To virtue every triumph that he knows. The heart swells against Strafford as we read the details of his policy. Even allowing that his native temper, prejudices of birth, and disbelief in mankind, really inclined him to a despotic government, as the bad best practicable, that his early espousal of the popular side was only a stratagem to terrify the court, and that he was thus, though a deceiver, no apostate, yet, he had been led, from whatever motives, to look on that side ; his great intellect was clear of sight, the front presented by better princi. ples in that time commanding. We feel that he was wilful in the course he took, and self-aggrandizement his principal, if not his only motive. We share the hatred of his time, as we see him so triumphant in his forceful, wrongful measures. But we would not have had him hunted down with such a hue and cry,

"I will not repeat, Sirs, what you have heard from that silver trumpet." One of the parliament speaking of Rudyard.

that the tones of defence had really no chance to be heard. We would not have had papers stolen, and by a son from a father who had entrusted him with a key, to condemn him. And what a man was this thief, one whose high enthusiastic hope never paused at good, but ever rushed onward to the best.

Who would outbid the market of the world,
And seek a holier than a common prize,
And by the unworthy lever of to-day
Ope the strange portals of a better morn.

Begin to-day, nor end till evil sink
In its due grave; and if at once we may not
Declare the greatness of the work we plan,
Be sure, at least, that ever in our eyes
It stand complete before us, as a dome
Of light beyond this gloom; a house of stars,
Encompassing these dusky tents; a thing
Absolute, close to all, though seldom seen,
Near as our hearts, and perfect as the heavens.
Be this our aim and model, and our hands
Shall not wax faint until the work is done.

He is not the first, who, by looking too much at the stars has lost the eye for severe fidelity to a private trust. He thought himself “obliged in conscience to impart the paper to Master Pym.” Who that looks at the case by the code of common rectitude can think it was ever his to impart ?

What monstrous measures appear the arbitrary construction put on the one word in the minutes which decided the fate of Strafford, the freeing the lords of council from the oath of secrecy under whose protection he had spoken there, the conduct of the Ilouse towards Lord Digby, when he declared himself not satisfied that the prisoner could with justice be declared guilty of treason; the burning his speech by the common hangman when he dared print it, to make known the reasons of his course to the world, when placarded as Straffordian, held up as a mark for popular rage for speaking it.* Lord Digby was not a man of honour, but they did not know that, or if they did, it had nothing to do with his right of private judgment. What could Strafford, what could Charles do more high-handed ? If they had violated the privileges of parliament, the more reason parliament should respect their privileges, above all the privilege of the prisoner, to be supposed innocent until proved guilty. The accusers, obliged to set aside rule, and appeal to the very foundations of equity, could only have sanctioned such a course by the religion and pure justice of their proceedings. Here the interest of the accusers made them not only demand, but insist upon, the condemnation ; the cause was prejudged by the sentiment of the people, and the resentments of the jury, and the proceedings conducted, beside, with the most scandalous disregard to the sickness and other disadvantageous circumstances of Strafford. He was called on to answer “if he will come,” just at the time of a most dangerous attack from his cruel distemper; if he will not come, the cause is still to be pushed forward. He was denied the time and means he needed to collect his evidence. The aid to be given him by counsel, after being deprived of his chief witness “ by a master stroke of policy,” was restricted within narrow limits. While he prepared his answers, in full court, for he was never allowed to retire, to the points of accusation, vital in their import, requiring the closest examination, those present talked, laughed, ate, lounged about. None of this disturbed his magnanimous patience ; his conduct indeed is so noble, through the whole period, that he and his opponents change places in our minds; at the time, he seems the princely deer, and they the savage hounds.†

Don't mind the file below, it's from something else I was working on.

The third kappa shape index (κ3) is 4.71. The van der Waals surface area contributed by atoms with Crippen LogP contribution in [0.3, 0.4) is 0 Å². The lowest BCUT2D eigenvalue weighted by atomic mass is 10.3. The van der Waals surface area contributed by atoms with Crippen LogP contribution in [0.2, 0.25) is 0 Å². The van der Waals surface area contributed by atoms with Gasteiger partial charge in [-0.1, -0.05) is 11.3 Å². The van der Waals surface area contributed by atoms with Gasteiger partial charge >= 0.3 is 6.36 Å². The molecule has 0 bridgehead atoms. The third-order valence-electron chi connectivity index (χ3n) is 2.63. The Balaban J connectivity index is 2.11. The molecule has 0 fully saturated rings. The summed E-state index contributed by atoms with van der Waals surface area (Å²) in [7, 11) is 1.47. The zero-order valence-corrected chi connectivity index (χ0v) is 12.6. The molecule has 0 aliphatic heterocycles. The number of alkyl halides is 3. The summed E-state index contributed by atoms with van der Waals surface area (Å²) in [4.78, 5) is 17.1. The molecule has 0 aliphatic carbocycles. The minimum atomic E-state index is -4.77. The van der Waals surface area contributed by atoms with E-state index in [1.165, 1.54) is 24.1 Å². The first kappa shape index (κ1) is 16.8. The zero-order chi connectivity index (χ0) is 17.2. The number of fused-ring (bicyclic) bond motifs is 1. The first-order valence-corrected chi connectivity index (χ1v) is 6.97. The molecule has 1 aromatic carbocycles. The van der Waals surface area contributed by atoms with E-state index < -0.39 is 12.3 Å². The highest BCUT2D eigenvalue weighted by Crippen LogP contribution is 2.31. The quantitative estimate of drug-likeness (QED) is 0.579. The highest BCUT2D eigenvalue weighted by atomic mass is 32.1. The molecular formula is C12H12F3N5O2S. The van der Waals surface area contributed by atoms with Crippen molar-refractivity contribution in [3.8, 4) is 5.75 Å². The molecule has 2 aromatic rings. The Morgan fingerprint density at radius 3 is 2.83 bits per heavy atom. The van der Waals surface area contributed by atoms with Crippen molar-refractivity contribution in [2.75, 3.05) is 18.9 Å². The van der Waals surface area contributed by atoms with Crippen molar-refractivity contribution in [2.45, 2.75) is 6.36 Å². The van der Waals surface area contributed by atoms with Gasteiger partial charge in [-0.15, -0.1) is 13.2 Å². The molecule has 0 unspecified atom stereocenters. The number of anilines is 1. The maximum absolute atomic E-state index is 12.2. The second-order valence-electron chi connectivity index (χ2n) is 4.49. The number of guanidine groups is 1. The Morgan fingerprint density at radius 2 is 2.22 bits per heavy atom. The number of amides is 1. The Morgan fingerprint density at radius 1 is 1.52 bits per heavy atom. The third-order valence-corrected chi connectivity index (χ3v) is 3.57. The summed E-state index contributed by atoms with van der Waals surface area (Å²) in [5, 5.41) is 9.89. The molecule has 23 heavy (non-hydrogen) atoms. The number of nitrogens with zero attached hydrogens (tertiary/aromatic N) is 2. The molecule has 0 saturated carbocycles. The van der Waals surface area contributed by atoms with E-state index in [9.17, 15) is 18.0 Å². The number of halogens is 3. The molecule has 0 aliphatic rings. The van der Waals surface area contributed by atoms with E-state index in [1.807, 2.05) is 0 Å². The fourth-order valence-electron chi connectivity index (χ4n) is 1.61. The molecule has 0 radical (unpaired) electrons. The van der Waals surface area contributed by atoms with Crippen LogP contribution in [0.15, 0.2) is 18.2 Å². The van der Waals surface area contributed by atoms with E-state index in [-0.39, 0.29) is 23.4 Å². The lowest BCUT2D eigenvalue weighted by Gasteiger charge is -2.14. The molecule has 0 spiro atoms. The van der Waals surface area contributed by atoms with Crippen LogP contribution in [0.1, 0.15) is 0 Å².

* See Parliamentary History, volume ix. + Who can avoid a profound feeling, not only of compassion, but sympathy, when he reads of Strafford obliged to kneel in Westminster Hall. True, he would, if possible, have brought others as low; but there is a deep pathos in the contrast of his then, and his former state, best shown by the symbol of such an